What happens in our body when we eat is very complex. The simple version is: we take a bite, we chew, we swallow, enzymes start breaking foods down into various nutrients which our body absorbs and utilizes for the purposes that it sees fit.
It should be understood that a bite of food, or even any one meal, has a negligible effect on body weight and overall health status.
With the presence of an eating disorder, however, one bite of the wrong food may lead to anxiety, distress, and panic.
This reaction can be attributed to the problem of probability overestimation. Generally speaking, this is the anxiety-driven overestimation of the likelihood that something bad will happen – like avoiding flying in a plane due to overestimating the chances it will crash. In an eating disorder, it’s the disordered belief that food consumption will impact one’s own body differently and more significantly than someone else’s. This usually relates to the fear of weight gain, but could extend to other health measures like blood sugar levels.
An example of probability overestimation may look something like this. When most people take a bite from an apple, they logically understand that this bite has a negligible number of calories (maybe five) and will not meaningfully impact their body or their weight. For someone with anorexia, however, they may believe that one bite from an apple will significantly impact their body and may even believe that this bite of food will increase their body weight by more than the weight of the food eaten. For this reason, the sufferer may avoid eating the rest of the apple, or refuse to eat the foods that would normally accompany a piece of fruit to create a balanced meal.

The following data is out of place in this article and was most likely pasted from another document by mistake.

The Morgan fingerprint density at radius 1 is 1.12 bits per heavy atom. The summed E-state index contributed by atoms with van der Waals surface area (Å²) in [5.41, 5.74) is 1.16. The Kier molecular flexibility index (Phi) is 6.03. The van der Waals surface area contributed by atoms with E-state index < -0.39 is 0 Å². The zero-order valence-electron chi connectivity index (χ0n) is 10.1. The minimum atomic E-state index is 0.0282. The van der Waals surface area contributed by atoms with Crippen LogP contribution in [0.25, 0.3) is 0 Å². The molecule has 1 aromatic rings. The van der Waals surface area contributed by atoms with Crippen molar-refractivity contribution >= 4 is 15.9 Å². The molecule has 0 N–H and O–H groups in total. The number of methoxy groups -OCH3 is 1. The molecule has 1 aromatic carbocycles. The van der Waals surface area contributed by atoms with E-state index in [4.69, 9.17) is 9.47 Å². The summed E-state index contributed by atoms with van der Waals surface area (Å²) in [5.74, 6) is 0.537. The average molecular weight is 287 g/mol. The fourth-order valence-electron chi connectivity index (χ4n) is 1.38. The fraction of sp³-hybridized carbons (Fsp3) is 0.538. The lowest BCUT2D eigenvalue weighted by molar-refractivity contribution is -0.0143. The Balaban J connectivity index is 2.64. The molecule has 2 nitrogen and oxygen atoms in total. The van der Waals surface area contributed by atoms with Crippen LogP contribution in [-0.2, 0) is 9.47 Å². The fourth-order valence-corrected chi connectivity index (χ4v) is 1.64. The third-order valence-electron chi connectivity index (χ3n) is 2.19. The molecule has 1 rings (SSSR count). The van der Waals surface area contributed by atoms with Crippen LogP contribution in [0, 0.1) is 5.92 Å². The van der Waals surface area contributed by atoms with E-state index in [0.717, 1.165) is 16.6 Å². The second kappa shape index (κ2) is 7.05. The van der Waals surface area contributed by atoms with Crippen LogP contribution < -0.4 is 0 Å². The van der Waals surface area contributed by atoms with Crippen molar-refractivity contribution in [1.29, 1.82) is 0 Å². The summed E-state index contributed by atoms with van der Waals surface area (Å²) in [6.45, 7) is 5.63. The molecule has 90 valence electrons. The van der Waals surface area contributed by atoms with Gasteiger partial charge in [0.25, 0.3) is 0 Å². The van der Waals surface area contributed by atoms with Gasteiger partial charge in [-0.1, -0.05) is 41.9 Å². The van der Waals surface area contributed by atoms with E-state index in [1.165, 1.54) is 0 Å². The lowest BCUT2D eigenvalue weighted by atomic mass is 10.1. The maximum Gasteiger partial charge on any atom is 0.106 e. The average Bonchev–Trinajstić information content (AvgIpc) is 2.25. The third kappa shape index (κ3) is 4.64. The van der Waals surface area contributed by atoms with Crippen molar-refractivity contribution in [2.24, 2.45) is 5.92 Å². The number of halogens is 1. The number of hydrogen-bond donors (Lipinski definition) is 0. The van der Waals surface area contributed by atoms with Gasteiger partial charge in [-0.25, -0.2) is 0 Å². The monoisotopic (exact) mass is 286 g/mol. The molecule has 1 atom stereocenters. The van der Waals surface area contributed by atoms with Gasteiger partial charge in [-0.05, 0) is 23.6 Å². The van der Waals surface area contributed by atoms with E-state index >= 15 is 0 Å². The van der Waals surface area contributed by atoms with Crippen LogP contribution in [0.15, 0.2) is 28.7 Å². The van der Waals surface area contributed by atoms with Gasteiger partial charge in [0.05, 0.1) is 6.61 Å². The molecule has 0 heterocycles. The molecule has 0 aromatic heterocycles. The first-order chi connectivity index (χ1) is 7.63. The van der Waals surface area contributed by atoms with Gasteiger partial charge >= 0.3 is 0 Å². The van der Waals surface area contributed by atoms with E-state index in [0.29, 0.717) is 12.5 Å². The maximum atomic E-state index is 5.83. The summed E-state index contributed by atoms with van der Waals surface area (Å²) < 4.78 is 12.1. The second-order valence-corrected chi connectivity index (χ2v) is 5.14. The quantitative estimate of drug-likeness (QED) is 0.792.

A person suffering from a severe eating disorder often believes that their body is “different” than the average person and that gaining weight or body fat happens much more easily for them, even if others would not gain weight from the same food consumption.
It’s vital to understand, identify, and challenge these disordered thought patterns in eating disorder recovery. A therapist or dietitian may utilize strategies like thought challenging to try to actively disrupt automatic assumptions about the impact a food may have on body weight. If appropriate, tests may be carried out to prove the negligible impact of eating any one food on body weight. With enough evidence, the process of challenging disordered beliefs about food and weight may become easier. As always, individual approaches to recovery will vary and any given strategy may be helpful for one person but not the next.
If you would like to inquire about virtual nutrition counseling for eating disorders, please check out our First Bite Nutrition page.